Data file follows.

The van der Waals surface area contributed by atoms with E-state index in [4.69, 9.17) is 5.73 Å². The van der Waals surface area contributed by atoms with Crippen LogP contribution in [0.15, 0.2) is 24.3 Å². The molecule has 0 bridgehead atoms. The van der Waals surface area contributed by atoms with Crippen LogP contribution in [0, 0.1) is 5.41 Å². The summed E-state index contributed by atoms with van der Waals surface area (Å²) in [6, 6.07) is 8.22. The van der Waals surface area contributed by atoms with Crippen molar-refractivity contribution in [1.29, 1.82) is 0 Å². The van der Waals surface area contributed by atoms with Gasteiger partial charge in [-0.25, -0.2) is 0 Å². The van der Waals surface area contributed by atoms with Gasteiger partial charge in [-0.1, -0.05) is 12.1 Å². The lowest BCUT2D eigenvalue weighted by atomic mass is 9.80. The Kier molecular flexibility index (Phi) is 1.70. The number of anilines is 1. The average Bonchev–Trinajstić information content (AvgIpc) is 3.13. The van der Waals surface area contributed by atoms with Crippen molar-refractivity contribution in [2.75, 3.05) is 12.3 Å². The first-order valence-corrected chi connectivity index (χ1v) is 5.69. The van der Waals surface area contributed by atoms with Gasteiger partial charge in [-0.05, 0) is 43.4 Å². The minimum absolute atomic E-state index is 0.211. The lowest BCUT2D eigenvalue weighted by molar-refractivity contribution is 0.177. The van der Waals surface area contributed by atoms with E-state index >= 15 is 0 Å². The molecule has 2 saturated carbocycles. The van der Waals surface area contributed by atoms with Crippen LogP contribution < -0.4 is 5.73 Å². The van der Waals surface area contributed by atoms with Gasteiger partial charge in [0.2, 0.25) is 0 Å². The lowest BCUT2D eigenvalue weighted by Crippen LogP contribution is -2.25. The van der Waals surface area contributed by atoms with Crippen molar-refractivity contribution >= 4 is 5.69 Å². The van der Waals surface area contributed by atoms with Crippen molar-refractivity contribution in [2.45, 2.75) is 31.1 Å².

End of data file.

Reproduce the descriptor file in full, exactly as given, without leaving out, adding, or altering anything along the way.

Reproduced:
The van der Waals surface area contributed by atoms with E-state index in [4.69, 9.17) is 5.73 Å². The van der Waals surface area contributed by atoms with Crippen LogP contribution in [0.15, 0.2) is 24.3 Å². The molecule has 0 bridgehead atoms. The van der Waals surface area contributed by atoms with Crippen LogP contribution in [0, 0.1) is 5.41 Å². The summed E-state index contributed by atoms with van der Waals surface area (Å²) in [6, 6.07) is 8.22. The van der Waals surface area contributed by atoms with Crippen molar-refractivity contribution in [1.29, 1.82) is 0 Å². The van der Waals surface area contributed by atoms with Gasteiger partial charge in [-0.25, -0.2) is 0 Å². The van der Waals surface area contributed by atoms with Gasteiger partial charge in [-0.1, -0.05) is 12.1 Å². The lowest BCUT2D eigenvalue weighted by atomic mass is 9.80. The Kier molecular flexibility index (Phi) is 1.70. The number of anilines is 1. The average Bonchev–Trinajstić information content (AvgIpc) is 3.13. The van der Waals surface area contributed by atoms with Crippen molar-refractivity contribution in [2.75, 3.05) is 12.3 Å². The first-order valence-corrected chi connectivity index (χ1v) is 5.69. The van der Waals surface area contributed by atoms with Gasteiger partial charge in [-0.05, 0) is 43.4 Å². The minimum absolute atomic E-state index is 0.211. The lowest BCUT2D eigenvalue weighted by molar-refractivity contribution is 0.177. The van der Waals surface area contributed by atoms with E-state index >= 15 is 0 Å². The molecule has 2 saturated carbocycles. The van der Waals surface area contributed by atoms with Crippen LogP contribution < -0.4 is 5.73 Å². The van der Waals surface area contributed by atoms with Gasteiger partial charge in [0.2, 0.25) is 0 Å². The lowest BCUT2D eigenvalue weighted by Crippen LogP contribution is -2.25. The van der Waals surface area contributed by atoms with Crippen molar-refractivity contribution >= 4 is 5.69 Å². The van der Waals surface area contributed by atoms with Crippen molar-refractivity contribution in [2.45, 2.75) is 31.1 Å².